Pug Cafes, Bamboo Forests, and Hot Springs in Kyoto and Hakone

Since we had that train pass for the bullet train during out entire stay in Japan, we decided to take advantage of it and use it for a couple trips outside of Tokyo.

The first place we went to was Kyoto and we stayed there for a total of about two days because the train ride there shaved a couple hours off a day for us. The winsome hostel we stayed at was actually a traditional wooden Japanese home that was about 100 years old and it was in great shape. It was called the Hostel Haruya Kyoto. It was the perfect location since it was quite close to the train station and it was in the middle of a narrow alleyway that consisted of many food shops. The front desk people were some of the nicest people I’ve ever encountered. They were sure to give us a grand tour of the place and they were helpful in every way. They often sat down with us to ask us about our plans and would even help map out everything to ensure that we had time to see all the things we wanted to. The bathrooms were outside which was hard since it was painfully cold outside in the mornings but we powered through. It was in a quiet area too which was good because I was always exhausted after our days in Kyoto.  Here is some more information on the hostel in case anyone was interested. image1image2image3

I was determined to see the unique pug cafe in Kyoto and thankfully I was able to reserve it for an hour or so at the Dog Salon Living Room Cafe. Although I’m someone who is allergic to all kinds of dogs, I wanted to live life on the edge and see those cuties anyways (I did later break out on my arm and ended up sneezing for the rest of the day but it was worth it) because I wasn’t too keen on seeing owl cafes or cat cafes. I heard great reviews about it from friends and from online blogs so I wanted to see it for myself. It was quite adorable and there were 11 of them in total. The owners of the pugs were really sweet and offered us some sweets along with tea. In addition to this, we were given a family tree that showed us the ages and genders of these dogs. We even got a pug calendar for free at the end of our visit! Be sure to make reservations for it if you’re interested.

The red towered shrine was an attraction that I had heard so much about so we went to find it during our first day in Kyoto. It’s also known as the Fushimi Inari Shrine and it was incredible. It was in enthralling to walk through the paths but it was a bit hard capture it all at once because numerous tourists surrounded us with their phones and cameras. I wished I could have decoded all the characters on the poles since they all had something written on them. The bold red color of the entire shrine was stunning and it was my favorite part of Kyoto.


Another precious attraction that we could not miss was the golden pavilion that is known as Kinkaku-Ji. I’ve never seen anything quite like it and the reflection of it in the pond water was stunning. There was an obnoxious amount of tourists everywhere but it certainly didn’t take away from the beauty of it all. It’s opened everyday from 9am to 5pm and there is a small admission fee of 400 yen.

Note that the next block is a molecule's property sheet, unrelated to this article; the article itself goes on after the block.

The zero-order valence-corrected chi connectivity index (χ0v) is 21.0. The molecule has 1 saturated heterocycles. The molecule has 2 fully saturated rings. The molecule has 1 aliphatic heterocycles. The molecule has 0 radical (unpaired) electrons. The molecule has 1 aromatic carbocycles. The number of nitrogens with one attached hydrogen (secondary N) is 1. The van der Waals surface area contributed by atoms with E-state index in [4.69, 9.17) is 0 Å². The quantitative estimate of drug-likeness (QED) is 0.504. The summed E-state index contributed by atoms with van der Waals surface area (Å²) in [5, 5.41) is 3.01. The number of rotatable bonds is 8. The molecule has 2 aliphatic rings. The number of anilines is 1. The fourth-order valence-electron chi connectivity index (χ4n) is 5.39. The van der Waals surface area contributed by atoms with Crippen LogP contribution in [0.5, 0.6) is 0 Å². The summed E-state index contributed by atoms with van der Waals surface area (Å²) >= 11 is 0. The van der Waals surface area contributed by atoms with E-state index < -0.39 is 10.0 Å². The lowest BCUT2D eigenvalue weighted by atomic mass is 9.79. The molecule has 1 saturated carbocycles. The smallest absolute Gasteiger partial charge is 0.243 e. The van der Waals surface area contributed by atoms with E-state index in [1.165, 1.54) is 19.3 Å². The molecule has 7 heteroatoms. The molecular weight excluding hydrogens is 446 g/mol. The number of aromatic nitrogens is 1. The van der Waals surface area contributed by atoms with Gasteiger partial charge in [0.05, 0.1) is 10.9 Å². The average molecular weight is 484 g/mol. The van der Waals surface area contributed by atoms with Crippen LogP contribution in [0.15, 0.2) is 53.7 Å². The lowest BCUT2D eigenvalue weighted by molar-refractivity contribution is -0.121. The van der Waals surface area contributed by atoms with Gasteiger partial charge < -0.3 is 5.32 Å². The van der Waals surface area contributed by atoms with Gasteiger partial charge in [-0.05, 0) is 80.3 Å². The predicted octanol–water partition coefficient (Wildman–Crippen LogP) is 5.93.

Other things we did in Kyoto consisted of the Nishiki Market that had an endless array of foods and Gion which is known to have wandering geishas if you’re lucky enough to catch them late at night. The market has everything you need from souvenirs to local street food to local sake. It’s worth it to get lost there for an hour or so because you may eventually wander into an area that has clothing shops. My friend and I wandered around Gion to search for dessert and we stumbled upon the Kamo River along with countless restaurants and teahouses. This area is known for geishas but we didn’t see any while we were there walking about. Another thing that became my one of my favorites (other than the Fushimi Inari Shrine) was the Arashiyama Bamboo Forest. 


After Kyoto, we decided to go to Hakone for a quick day trip but we didn’t realize how much time it would take for the train and what not. We ended up getting there around 1-2 pm but by that time, many of the tour guides told us that businesses closed around 5 pm so we’d need to go somewhere that was quite close and easy to get to. It was disappointing to hear because had we known that shops closed at 5, we would have started the day much earlier. The only thing we had time to do was go to this naked hot spring that was located in a fancy hotel. This was unknown to me, but Hakone is actually known for onsens which are hot springs. This was called the Tenzen Tohji-kyo Hot Springs and it cost about 1300 yen to get in. It’s more popular among the locals than it is for tourists but that makes the experience even better in my opinion. I wasn’t able to take my smartphone anywhere so I didn’t get quality photos of the experience but it was a great way to unwind for a few hours. They had various pools of water that varied in temperature and they had a sauna room. A shower was provided which allowed you to clean yourself up a bit before getting in the pools. They had lockers and areas where you could reapply your makeup afterwards. Hairdryers and towels were also present which made this place seem insanely professional and sanitary. Not to mention it felt great to finally feel warm in Japan!



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